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Climate Policy and Economic Growth in Developing Countries

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  • Barbara Buchner

    (Fondazione Eni Enrico Mattei)

  • Marzio Galeotti

    (Università di Milano and Fondazione Eni Enrico Mattei)

Abstract

Although developing countries face a drastic increase in their greenhouse gas emissions, mitigation actions against climate change do not rank high among their priorities. The obvious reason lies in the necessity for them to continue the development process, which is characterised by pressing needs other than emission control. For developing countries the real problem is thus not emissions but economic growth. Therefore the key question is whether or not the Kyoto Protocol provides an opportunity for growth and thus for their economic development. The only way to accelerate the participation of developing countries in climate agreements - and therefore to come closer to the goal of a global climate control - is to design strategies which enable their economic development. The dilemma of reducing emissions on a global scale while ensuring growth in the poorer regions can only be solved if there are possibilities embedded in the agreements which can contribute to the sustainable development of those regions. As a consequence, greater emphasis must be placed on the economic development dimension of the Kyoto Protocol as far as the impact on developing countries is concerned.

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Bibliographic Info

Paper provided by Fondazione Eni Enrico Mattei in its series Working Papers with number 2003.91.

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Date of creation: Sep 2003
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Handle: RePEc:fem:femwpa:2003.91

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Keywords: Climate Policy; Environmental Modeling; Integrated Assessment; Technical Change;

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References

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  1. Buonanno, Paolo & Carraro, Carlo & Galeotti, Marzio, 2003. "Endogenous induced technical change and the costs of Kyoto," Resource and Energy Economics, Elsevier, vol. 25(1), pages 11-34, February.
  2. Henry D. Jacoby & Ian Sue Wing, 1999. "Adjustment Time, Capital Malleability and Policy Cost," The Energy Journal, International Association for Energy Economics, vol. 0(Special I), pages 73-92.
  3. Bernstein, Paul M. & Montgomery, W. David & Rutherford, Thomas F., 1999. "Global impacts of the Kyoto agreement: results from the MS-MRT model," Resource and Energy Economics, Elsevier, vol. 21(3-4), pages 375-413, August.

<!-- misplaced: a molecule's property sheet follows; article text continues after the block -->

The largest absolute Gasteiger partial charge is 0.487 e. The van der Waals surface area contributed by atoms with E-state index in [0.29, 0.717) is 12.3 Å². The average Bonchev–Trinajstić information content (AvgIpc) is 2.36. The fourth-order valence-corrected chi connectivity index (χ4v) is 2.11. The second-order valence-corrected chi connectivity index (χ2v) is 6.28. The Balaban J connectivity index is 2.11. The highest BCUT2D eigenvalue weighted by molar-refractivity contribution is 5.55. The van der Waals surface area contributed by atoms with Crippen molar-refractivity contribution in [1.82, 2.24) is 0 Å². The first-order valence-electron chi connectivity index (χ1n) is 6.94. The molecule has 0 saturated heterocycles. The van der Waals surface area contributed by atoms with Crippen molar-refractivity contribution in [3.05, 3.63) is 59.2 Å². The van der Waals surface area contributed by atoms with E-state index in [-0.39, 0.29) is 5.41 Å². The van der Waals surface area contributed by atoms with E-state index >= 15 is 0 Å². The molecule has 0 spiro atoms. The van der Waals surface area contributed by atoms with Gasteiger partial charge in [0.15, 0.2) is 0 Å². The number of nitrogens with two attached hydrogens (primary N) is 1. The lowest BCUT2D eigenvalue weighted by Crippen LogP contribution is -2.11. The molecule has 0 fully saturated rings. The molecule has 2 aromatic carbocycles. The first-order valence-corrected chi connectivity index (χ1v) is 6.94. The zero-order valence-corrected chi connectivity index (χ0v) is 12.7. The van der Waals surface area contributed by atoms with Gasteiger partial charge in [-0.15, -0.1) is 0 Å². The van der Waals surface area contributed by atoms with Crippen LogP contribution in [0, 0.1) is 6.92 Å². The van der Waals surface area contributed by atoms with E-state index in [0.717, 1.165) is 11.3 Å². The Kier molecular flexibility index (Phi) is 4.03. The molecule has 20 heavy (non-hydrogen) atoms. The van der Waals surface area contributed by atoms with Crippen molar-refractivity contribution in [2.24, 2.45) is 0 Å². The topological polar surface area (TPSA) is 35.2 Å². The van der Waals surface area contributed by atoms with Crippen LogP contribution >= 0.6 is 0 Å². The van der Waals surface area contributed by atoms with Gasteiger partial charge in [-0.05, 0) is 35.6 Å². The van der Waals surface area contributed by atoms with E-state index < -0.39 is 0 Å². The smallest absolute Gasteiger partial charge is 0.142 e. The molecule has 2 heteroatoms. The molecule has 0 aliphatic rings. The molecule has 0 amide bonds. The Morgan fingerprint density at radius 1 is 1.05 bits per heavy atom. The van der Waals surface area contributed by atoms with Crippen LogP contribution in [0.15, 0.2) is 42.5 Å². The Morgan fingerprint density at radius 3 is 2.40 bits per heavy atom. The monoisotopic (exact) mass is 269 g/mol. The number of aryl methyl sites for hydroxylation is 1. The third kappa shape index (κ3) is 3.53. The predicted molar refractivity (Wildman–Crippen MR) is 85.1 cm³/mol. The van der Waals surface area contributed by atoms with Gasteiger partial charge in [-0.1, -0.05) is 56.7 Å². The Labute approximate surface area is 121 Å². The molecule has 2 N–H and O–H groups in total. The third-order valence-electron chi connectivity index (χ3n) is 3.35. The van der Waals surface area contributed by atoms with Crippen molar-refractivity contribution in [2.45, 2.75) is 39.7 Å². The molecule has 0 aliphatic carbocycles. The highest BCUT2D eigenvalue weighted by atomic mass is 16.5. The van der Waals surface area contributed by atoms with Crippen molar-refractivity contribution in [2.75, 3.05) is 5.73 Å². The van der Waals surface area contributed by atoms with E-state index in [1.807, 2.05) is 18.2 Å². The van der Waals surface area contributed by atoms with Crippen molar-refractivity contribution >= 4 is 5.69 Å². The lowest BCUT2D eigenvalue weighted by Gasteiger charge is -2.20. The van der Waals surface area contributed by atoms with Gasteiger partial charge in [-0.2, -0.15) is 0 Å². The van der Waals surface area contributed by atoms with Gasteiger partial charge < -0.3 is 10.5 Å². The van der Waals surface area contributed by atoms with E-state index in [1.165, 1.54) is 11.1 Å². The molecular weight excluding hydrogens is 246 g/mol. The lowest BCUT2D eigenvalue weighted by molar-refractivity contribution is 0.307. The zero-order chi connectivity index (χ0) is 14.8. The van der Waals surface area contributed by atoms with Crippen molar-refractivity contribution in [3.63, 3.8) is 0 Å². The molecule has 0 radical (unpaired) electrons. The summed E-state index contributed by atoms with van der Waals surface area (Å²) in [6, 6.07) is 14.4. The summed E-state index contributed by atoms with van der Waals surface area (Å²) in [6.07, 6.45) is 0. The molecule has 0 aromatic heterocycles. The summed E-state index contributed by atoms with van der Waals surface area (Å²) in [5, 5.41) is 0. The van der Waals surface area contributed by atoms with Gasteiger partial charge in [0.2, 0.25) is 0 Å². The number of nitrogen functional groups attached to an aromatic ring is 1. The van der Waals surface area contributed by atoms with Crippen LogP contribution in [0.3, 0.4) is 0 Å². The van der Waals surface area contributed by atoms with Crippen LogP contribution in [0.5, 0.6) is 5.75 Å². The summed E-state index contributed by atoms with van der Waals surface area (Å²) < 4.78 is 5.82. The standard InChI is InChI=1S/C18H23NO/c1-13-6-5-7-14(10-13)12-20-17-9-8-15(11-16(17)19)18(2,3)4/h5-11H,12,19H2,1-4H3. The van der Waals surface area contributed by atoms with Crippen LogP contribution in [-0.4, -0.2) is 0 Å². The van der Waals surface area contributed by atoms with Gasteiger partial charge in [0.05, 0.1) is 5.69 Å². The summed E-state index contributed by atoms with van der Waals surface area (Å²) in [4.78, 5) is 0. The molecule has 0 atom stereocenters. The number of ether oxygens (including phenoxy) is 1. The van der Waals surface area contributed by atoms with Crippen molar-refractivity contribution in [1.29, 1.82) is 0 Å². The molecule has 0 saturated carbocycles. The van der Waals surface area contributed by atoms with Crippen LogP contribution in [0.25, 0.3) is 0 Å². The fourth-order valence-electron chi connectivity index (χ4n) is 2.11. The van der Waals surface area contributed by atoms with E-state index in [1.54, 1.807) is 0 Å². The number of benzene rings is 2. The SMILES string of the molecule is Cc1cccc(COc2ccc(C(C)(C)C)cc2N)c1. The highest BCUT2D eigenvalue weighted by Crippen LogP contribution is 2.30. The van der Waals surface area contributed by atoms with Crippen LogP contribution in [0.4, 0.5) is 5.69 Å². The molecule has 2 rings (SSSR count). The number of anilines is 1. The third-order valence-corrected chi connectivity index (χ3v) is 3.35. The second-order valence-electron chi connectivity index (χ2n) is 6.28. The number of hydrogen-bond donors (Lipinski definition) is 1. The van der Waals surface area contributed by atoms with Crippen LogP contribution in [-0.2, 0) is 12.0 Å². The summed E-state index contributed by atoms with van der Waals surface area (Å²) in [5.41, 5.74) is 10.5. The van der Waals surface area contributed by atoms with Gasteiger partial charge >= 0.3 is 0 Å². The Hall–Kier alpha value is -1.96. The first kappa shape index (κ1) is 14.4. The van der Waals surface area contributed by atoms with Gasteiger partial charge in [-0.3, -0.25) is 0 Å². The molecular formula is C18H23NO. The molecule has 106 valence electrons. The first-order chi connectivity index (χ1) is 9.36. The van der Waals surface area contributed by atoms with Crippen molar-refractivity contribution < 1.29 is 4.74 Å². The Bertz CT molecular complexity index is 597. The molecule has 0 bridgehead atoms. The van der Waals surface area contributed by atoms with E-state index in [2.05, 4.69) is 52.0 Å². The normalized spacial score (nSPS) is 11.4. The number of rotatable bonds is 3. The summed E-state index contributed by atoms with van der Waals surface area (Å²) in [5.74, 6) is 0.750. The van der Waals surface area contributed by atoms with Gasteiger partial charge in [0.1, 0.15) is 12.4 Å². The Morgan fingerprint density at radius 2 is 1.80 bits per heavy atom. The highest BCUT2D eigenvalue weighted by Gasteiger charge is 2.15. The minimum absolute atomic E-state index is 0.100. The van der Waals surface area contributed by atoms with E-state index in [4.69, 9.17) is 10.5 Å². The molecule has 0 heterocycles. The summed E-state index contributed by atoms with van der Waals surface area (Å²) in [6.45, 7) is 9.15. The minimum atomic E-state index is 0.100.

4. Paolo Buonanno & Carlo Carraro & Efrem Castelnuovo & Marzio Galeotti, 2001. "Emission Trading Restrictions with Endogenous Technological Change," International Environmental Agreements: Politics, Law and Economics, Springer, vol. 1(3), pages 379-395, July.
  5. Buchner, Barbara & Carraro, Carlo & Cersosimo, Igor, 2002. "On the Consequences of the US Withdrawal from the Kyoto/Bonn Protocol," CEPR Discussion Papers 3239, C.E.P.R. Discussion Papers.
  6. Henry D. Jacoby & Richard S. Eckaus & A. Denny Ellerman & Ronald G. Prinn & David M. Reiner & Zili Yang, 1997. "CO2 Emissions Limits: Economic Adjustments and the Distribution of Burdens," The Energy Journal, International Association for Energy Economics, vol. 0(Number 3), pages 31-58.
  7. Philibert, Cedric, 2000. "How could emissions trading benefit developing countries," Energy Policy, Elsevier, vol. 28(13), pages 947-956, November.
  8. Nordhaus, William D & Yang, Zili, 1996. "A Regional Dynamic General-Equilibrium Model of Alternative Climate-Change Strategies," American Economic Review, American Economic Association, vol. 86(4), pages 741-65, September.
  9. Jean-Marc Burniaux & John P. Martin & Giuseppe Nicoletti & Joaquim Oliveira Martins, 1992. "GREEN a Multi-Sector, Multi-Region General Equilibrium Model for Quantifying the Costs of Curbing CO2 Emissions: A Technical Manual," OECD Economics Department Working Papers 116, OECD Publishing.
  10. Marzio Galeotti & Claudia Kemfert, 2004. "Interactions between Climate and Trade Policies: A Survey," Working Papers 2004.88, Fondazione Eni Enrico Mattei.
  11. Warwick J. McKibbin & Martin T. Ross & Robert Shackleton & Peter J. Wilcoxen, 1999. "Emissions Trading, Capital Flows and the Kyoto Protocol," The Energy Journal, International Association for Energy Economics, vol. 0(Special I), pages 287-333.
  12. Burniaux, Jean-Marc & Truong Truong, 2002. "GTAP-E: An Energy-Environmental Version of the GTAP Model," GTAP Technical Papers 923, Center for Global Trade Analysis, Department of Agricultural Economics, Purdue University.
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Cited by:
  1. Dirk R├╝bbelke, 2005. "Foreign Aid and Global Public Goods: Impure Publicness, Cost Differentials and Negative Conjectures," International Environmental Agreements: Politics, Law and Economics, Springer, vol. 5(2), pages 151-173, 06.
  2. Nicola Cantore, 2005. "Reconsidering the Environmental Kuznets Curve hypothesis: the trade off between environment and welfare," Working Papers 13, ECINEQ, Society for the Study of Economic Inequality.

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